There are other groups across the country organising protests, petitioning politicians and calling on the Russian state to intervene -- this is all super important stuff, it’s where change is likely to be seen in the long term, and with enough pressure and momentum we hope the Chechen authority’s ability to detain, torture and kill with impunity will be curtailed. In the meantime, though we believe that the safest place for LGBT people in Chechnya is outside of Chechnya, and through our fundraising we are helping to get them there.
TF: Are you planning on approaching educational organisations to do screenings or do you hope they will contact you?
GK: So far most of our efforts have been concentrated on setting up screenings in cinemas because they appeal to the wider public, and that’s exactly how we want to frame this issue. It isn’t just students and activists and LGBT groups that should be outraged with what is happening in Chechnya, the entire population should.
That being said, as our group has expanded we have become a real mix of people from different places and different backgrounds. Some of us have really good relationships with university groups already, and we have looked at setting up screenings in educational organisations where possible.
Sheffield Hallam University got in touch with us to let us know that they are going to run their own screening of Paragraph 175 on May 17th, the International Day Against Homophobia Biphobia and Transphobia. They will still be donating their profits to the Russian LGBT Network, too, and we have offered them as much support as they need with the event.
There are other ways that university and other education groups can support our fundraisers, too, and that is by helping to promote the existing screenings we have set up in their cities. Manchester, Nottingham and Leeds student LGBT societies have been a really helpful way for us to promote the events we have coming up, and we would love to work with other student groups to do the same.
If any other educational organisations do want to set up screenings we would encourage them to get in touch with us as soon as possible, and it would be great to get more screenings set up with them, too.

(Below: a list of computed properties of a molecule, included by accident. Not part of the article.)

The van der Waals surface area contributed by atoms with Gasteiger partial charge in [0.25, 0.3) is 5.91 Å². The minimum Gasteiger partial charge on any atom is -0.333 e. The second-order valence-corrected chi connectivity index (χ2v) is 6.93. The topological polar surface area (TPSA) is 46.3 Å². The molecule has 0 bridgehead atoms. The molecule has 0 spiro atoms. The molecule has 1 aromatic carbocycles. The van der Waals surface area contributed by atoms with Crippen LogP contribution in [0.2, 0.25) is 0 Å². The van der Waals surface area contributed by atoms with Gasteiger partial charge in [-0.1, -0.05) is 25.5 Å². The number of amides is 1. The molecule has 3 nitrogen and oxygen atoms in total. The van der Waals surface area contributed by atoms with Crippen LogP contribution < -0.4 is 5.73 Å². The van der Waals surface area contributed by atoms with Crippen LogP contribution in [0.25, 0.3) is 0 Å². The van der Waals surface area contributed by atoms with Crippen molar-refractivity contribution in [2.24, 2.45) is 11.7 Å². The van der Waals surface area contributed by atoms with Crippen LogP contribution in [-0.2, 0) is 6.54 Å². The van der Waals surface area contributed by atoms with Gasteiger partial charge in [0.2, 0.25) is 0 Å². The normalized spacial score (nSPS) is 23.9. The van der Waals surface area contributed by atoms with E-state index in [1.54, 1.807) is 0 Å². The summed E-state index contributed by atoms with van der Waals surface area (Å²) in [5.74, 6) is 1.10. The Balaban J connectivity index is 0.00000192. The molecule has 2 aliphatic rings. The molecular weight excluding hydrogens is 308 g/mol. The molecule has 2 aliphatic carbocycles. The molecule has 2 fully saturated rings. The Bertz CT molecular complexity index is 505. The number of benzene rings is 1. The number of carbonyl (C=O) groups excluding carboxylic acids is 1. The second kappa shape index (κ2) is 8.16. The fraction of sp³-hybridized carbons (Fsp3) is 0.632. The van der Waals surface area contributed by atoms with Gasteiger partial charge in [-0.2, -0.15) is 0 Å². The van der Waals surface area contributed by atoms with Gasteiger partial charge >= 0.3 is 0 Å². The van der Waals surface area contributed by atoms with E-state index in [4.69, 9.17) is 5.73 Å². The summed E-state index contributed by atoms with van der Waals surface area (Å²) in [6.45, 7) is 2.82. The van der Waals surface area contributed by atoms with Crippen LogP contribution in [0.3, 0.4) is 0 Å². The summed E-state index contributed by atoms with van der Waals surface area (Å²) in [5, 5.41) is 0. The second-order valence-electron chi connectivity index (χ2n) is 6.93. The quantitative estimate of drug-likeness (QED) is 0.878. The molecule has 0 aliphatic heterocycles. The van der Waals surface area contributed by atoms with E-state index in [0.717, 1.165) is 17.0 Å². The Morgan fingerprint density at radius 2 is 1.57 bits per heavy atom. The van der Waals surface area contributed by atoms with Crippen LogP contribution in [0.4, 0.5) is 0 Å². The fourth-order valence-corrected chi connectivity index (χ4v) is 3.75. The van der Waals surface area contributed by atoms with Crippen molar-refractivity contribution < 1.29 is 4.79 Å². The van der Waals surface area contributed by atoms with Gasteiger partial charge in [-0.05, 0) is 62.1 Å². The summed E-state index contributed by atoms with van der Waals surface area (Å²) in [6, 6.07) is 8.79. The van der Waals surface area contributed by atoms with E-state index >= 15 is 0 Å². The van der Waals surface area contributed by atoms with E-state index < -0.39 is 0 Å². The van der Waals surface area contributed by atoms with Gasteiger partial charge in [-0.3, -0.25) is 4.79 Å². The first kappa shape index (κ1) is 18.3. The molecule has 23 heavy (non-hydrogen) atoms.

KM: What are some of your greatest needs at the moment? And how can people get involved with The People’s Film Club?
GK: At the moment we are still in the growing stage, where our priority is to reach as many cinemas in as many cities across the UK as possible. When we started this project, we wanted to make it as accessible as possible for people to get involved -- after all, it is their film club. We want people to set up screenings in their own communities, and we provide template emails for approaching cinemas and a centralised social media platform and website where they need it, too. That’s the first way for people to get involved -- they can email us and we’ll get back to them with everything they need to approach local cinemas.
We are also trying to make a big impact with social media and publicity -- we have screenings coming up in five cities* across the country but unless anyone knows they are happening we are not going to get the money raised. We have been reaching out on social media to local groups and also approaching media contacts for publicity too. Anyone can help us out with this really simply, just by visiting our Facebook page and inviting their friends to our upcoming events, and sharing them on their own social media accounts, too.
Finally… attend! We want as many people as possible to attend the screenings, and not just for their donations. Paragraph 175 is an inspiring documentary that captures the realities of the devastating consequences of homophobia, and our screenings provide a space to get charged up, inspired and reactionary. We want people to be walking out of cinemas across the country thinking about what they can do to support those at risk in Chechnya, and with an understanding of how important it is for them to be vocal in doing so.
*More screenings have been added since this interview was conducted the week of May 7, 2017.